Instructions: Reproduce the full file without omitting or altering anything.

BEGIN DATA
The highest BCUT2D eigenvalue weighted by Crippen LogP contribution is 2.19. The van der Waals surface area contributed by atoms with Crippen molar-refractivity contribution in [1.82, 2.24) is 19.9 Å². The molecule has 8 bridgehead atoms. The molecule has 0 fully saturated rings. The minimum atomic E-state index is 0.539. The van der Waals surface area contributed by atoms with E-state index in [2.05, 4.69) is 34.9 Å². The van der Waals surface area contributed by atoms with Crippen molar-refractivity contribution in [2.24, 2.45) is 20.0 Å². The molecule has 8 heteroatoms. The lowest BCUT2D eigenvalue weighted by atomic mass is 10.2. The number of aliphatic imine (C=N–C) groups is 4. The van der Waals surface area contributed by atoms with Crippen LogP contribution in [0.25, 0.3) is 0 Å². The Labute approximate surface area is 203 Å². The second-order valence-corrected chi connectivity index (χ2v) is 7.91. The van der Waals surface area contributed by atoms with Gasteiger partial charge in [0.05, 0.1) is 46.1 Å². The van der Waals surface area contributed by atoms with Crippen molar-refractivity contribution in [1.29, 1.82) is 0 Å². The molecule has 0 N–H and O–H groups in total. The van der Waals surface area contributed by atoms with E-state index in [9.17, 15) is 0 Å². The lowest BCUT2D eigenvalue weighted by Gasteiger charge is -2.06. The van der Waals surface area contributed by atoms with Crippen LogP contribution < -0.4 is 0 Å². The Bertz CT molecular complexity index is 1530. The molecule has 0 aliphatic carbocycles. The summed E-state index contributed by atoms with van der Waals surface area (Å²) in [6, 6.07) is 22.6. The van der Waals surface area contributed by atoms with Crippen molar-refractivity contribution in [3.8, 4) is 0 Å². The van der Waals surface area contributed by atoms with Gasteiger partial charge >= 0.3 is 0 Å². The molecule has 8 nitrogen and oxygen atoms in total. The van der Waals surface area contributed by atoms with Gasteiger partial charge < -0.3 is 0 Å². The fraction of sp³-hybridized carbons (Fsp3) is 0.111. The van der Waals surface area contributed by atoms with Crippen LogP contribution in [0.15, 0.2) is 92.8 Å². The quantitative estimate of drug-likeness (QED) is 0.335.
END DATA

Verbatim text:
The highest BCUT2D eigenvalue weighted by Crippen LogP contribution is 2.19. The van der Waals surface area contributed by atoms with Crippen molar-refractivity contribution in [1.82, 2.24) is 19.9 Å². The molecule has 8 bridgehead atoms. The molecule has 0 fully saturated rings. The minimum atomic E-state index is 0.539. The van der Waals surface area contributed by atoms with E-state index in [2.05, 4.69) is 34.9 Å². The van der Waals surface area contributed by atoms with Crippen molar-refractivity contribution in [2.24, 2.45) is 20.0 Å². The molecule has 8 heteroatoms. The lowest BCUT2D eigenvalue weighted by atomic mass is 10.2. The number of aliphatic imine (C=N–C) groups is 4. The van der Waals surface area contributed by atoms with Crippen LogP contribution in [0.25, 0.3) is 0 Å². The Labute approximate surface area is 203 Å². The second-order valence-corrected chi connectivity index (χ2v) is 7.91. The van der Waals surface area contributed by atoms with Gasteiger partial charge in [0.05, 0.1) is 46.1 Å². The van der Waals surface area contributed by atoms with Crippen molar-refractivity contribution in [1.29, 1.82) is 0 Å². The molecule has 0 N–H and O–H groups in total. The van der Waals surface area contributed by atoms with E-state index in [9.17, 15) is 0 Å². The lowest BCUT2D eigenvalue weighted by Gasteiger charge is -2.06. The van der Waals surface area contributed by atoms with Crippen LogP contribution < -0.4 is 0 Å². The Bertz CT molecular complexity index is 1530. The molecule has 0 aliphatic carbocycles. The summed E-state index contributed by atoms with van der Waals surface area (Å²) in [6, 6.07) is 22.6. The van der Waals surface area contributed by atoms with Crippen molar-refractivity contribution in [3.8, 4) is 0 Å². The van der Waals surface area contributed by atoms with Gasteiger partial charge >= 0.3 is 0 Å². The molecule has 8 nitrogen and oxygen atoms in total. The van der Waals surface area contributed by atoms with Gasteiger partial charge < -0.3 is 0 Å². The fraction of sp³-hybridized carbons (Fsp3) is 0.111. The van der Waals surface area contributed by atoms with Crippen LogP contribution in [0.15, 0.2) is 92.8 Å². The quantitative estimate of drug-likeness (QED) is 0.335.